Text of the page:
The third problem is parliamentary time. A Select Committee that cannot command time on the Floor cannot command the attention of the public, unless it is dealing with something like Sandline and Sierra Leone. Hard cases make bad law; Sandline is not the example that we should be considering. It is the normal operation of Select Committees that should command newspaper interest, not only the exotic and the occasionally scandalous. Such a change would have a major effect. There has already been movement towards it by the allocation of some morning debates by the Liaison Committee, whose Chairman is here, for the debating of Select Committees reports.
A small change would dramatically enhance the effectiveness of Select Committee reports. On Tuesdays and Wednesdays of each parliamentary week, there is a ten-minute rule slot, which, when contested, takes about 35 minutes out of the parliamentary day. It is effective for highlighting the interests of Back Benchers. Why cannot we have about the same time, half an hour, on Monday for a Select Committee to present its report? We could perhaps have 10 minutes for the Chairman, five minutes for two other Members—perhaps also with provision for a minority 252 report—and 10 minutes for the Minister to reply. That would be in prime time at the beginning of the week when attention could be drawn to issues of concern to Select Committees and to the Government's response to them. It is a tiny fraction of parliamentary time, but it would change the culture of Select Committees to producing thoughtful, interesting, debatable, perhaps controversial, reports so that attention did not focus only on scandals and breakdowns of Government.
§ Mr. Nicholas Winterton (Macclesfield)
My right hon. Friend knows that I sit on the Modernisation Select Committee, to which he referred. He also knows that it is considering an alternative or Main Committee, additional to our main Chamber; it would certainly never take over from the Chamber. Does he believe that that forum might allow many more excellent Select Committee reports to be considered? Does he support the proposal?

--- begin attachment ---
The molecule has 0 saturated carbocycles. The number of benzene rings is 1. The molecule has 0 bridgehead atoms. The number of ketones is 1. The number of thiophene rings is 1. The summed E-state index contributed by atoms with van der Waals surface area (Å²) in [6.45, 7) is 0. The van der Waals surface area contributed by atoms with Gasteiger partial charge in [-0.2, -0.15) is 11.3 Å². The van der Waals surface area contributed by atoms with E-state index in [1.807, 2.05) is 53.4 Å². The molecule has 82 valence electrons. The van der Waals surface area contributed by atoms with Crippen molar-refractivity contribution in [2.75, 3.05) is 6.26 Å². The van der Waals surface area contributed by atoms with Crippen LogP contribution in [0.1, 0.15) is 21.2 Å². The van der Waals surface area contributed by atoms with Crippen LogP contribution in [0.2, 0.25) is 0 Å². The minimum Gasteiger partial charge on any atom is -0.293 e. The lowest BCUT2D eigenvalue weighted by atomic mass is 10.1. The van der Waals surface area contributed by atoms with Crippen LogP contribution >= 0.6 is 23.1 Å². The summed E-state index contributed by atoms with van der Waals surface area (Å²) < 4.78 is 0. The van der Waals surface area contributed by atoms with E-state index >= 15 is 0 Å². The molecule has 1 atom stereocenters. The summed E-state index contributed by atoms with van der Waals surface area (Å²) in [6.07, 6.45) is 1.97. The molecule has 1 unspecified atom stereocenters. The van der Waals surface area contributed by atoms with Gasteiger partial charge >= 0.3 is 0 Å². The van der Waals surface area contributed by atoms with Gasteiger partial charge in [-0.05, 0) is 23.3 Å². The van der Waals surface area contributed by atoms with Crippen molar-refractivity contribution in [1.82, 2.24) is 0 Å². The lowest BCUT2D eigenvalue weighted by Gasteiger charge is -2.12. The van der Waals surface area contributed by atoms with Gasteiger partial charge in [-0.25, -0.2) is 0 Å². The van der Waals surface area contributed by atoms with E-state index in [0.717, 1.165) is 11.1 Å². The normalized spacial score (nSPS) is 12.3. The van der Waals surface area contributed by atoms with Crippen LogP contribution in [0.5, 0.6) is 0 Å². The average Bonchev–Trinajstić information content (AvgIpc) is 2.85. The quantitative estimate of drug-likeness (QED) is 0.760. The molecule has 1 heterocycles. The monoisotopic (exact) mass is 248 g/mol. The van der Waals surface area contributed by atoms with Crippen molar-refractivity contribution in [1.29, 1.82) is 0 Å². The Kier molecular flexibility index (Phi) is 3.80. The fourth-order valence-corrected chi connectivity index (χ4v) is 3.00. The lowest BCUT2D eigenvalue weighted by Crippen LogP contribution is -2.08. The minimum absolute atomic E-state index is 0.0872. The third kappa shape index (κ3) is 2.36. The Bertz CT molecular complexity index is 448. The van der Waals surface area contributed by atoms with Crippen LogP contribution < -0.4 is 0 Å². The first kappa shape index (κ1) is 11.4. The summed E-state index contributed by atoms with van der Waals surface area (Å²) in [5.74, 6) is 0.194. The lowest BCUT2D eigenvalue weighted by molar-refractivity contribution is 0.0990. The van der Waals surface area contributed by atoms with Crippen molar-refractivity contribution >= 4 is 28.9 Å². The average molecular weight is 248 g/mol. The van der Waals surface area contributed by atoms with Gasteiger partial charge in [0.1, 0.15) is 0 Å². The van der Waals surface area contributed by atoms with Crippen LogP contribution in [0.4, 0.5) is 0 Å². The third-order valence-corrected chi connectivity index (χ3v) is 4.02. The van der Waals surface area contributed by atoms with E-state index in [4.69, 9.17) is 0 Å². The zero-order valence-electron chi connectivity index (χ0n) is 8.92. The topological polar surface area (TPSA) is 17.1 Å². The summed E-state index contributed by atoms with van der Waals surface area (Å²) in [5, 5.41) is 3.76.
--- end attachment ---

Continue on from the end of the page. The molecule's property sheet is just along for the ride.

§ Mr. Davis
I thank my hon. Friend. No, I do not, for this straightforward reason. I know of the Australian experience; the four-page note from the clerk of the Australian Parliament points out that the Main Committee may have drawn attention away from the Floor of the House. Everything we do to promote the House's effective scrutiny of the Executive should focus on reinforcing the role of the Floor. That is how to make scrutiny most powerful—not using a Main Committee, which will only be looked at from time to time by lazy journalists.
§ Mr. Alan Clark (Kensington and Chelsea)
I am glad that my right hon. Friend gave that answer. Does he agree that of all the proposals before us, that of relegating business from this Chamber to a Main Committee is the most dangerous and insidious?
§ Mr. Davis
I agree, but my right hon. and hon. Friends tempt me off my main line of argument.
My last substantive point concerns the parliamentary rights of Select Committees. There is a serious problem with how Select Committees deal with the estimates procedure in particular. Our Standing Orders require that amendments to the estimates can only reduce them; they cannot vary them in any other way. That is understandable for the management of Government business and of the economy. Treasury Ministers must have the last word on the Government's aggregate spending, or government becomes meaningless in this day and age. However, we do not have to break that barrier to change the Standing Orders materially for the better.
After Select Committees have taken evidence on a Department's estimate, it is perfectly possible to allow them to recommend in an amendment for debate on the Floor that there should be virement, or movement between one departmental sub-heading and another. To pick an example completely outside my area of policy skill, in international development we might argue that we want to spend less on crisis management and more on crisis prevention, or less on Africa and more on Asia. Such large arguments about priority are the language of politics and it should be possible to conduct them on the Floor. 253 That would be possible and effective only if the Government had to answer the outcome of a Select Committee's evidence-taking on the Floor.